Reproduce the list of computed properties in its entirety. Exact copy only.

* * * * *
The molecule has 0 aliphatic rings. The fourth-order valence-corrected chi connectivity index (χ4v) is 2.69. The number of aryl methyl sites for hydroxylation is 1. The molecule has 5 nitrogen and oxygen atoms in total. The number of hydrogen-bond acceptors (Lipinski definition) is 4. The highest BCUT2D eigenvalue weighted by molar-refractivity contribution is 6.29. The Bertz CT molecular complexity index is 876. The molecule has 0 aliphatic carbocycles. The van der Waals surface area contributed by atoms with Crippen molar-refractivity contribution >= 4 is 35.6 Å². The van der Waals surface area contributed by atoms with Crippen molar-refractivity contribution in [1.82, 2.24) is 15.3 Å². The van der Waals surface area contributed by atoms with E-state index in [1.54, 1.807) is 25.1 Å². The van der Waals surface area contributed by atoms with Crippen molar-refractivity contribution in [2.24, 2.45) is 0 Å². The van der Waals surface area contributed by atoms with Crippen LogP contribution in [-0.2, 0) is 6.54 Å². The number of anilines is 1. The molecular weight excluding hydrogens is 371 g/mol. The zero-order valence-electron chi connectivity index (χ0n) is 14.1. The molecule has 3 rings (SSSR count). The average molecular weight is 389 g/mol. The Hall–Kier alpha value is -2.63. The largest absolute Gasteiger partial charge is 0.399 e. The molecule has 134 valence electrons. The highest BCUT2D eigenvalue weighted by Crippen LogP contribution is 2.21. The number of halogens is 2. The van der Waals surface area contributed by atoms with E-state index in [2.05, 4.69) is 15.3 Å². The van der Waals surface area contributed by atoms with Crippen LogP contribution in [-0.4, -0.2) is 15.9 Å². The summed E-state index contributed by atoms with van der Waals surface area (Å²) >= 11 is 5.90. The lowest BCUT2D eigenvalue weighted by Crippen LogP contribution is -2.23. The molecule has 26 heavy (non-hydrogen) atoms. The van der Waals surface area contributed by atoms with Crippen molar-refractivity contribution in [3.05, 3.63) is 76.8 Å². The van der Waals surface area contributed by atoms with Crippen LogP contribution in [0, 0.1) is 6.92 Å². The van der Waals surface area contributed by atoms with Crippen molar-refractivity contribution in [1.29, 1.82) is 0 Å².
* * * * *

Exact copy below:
The molecule has 0 aliphatic rings. The fourth-order valence-corrected chi connectivity index (χ4v) is 2.69. The number of aryl methyl sites for hydroxylation is 1. The molecule has 5 nitrogen and oxygen atoms in total. The number of hydrogen-bond acceptors (Lipinski definition) is 4. The highest BCUT2D eigenvalue weighted by molar-refractivity contribution is 6.29. The Bertz CT molecular complexity index is 876. The molecule has 0 aliphatic carbocycles. The van der Waals surface area contributed by atoms with Crippen molar-refractivity contribution >= 4 is 35.6 Å². The van der Waals surface area contributed by atoms with Crippen molar-refractivity contribution in [1.82, 2.24) is 15.3 Å². The van der Waals surface area contributed by atoms with E-state index in [1.54, 1.807) is 25.1 Å². The van der Waals surface area contributed by atoms with Crippen molar-refractivity contribution in [2.24, 2.45) is 0 Å². The van der Waals surface area contributed by atoms with Crippen LogP contribution in [-0.2, 0) is 6.54 Å². The number of anilines is 1. The molecular weight excluding hydrogens is 371 g/mol. The zero-order valence-electron chi connectivity index (χ0n) is 14.1. The molecule has 3 rings (SSSR count). The average molecular weight is 389 g/mol. The Hall–Kier alpha value is -2.63. The largest absolute Gasteiger partial charge is 0.399 e. The molecule has 134 valence electrons. The highest BCUT2D eigenvalue weighted by Crippen LogP contribution is 2.21. The number of halogens is 2. The van der Waals surface area contributed by atoms with E-state index in [2.05, 4.69) is 15.3 Å². The van der Waals surface area contributed by atoms with Crippen LogP contribution in [-0.4, -0.2) is 15.9 Å². The summed E-state index contributed by atoms with van der Waals surface area (Å²) >= 11 is 5.90. The lowest BCUT2D eigenvalue weighted by Crippen LogP contribution is -2.23. The molecule has 26 heavy (non-hydrogen) atoms. The van der Waals surface area contributed by atoms with Crippen molar-refractivity contribution in [3.05, 3.63) is 76.8 Å². The van der Waals surface area contributed by atoms with Crippen LogP contribution in [0, 0.1) is 6.92 Å². The van der Waals surface area contributed by atoms with Crippen molar-refractivity contribution in [1.29, 1.82) is 0 Å².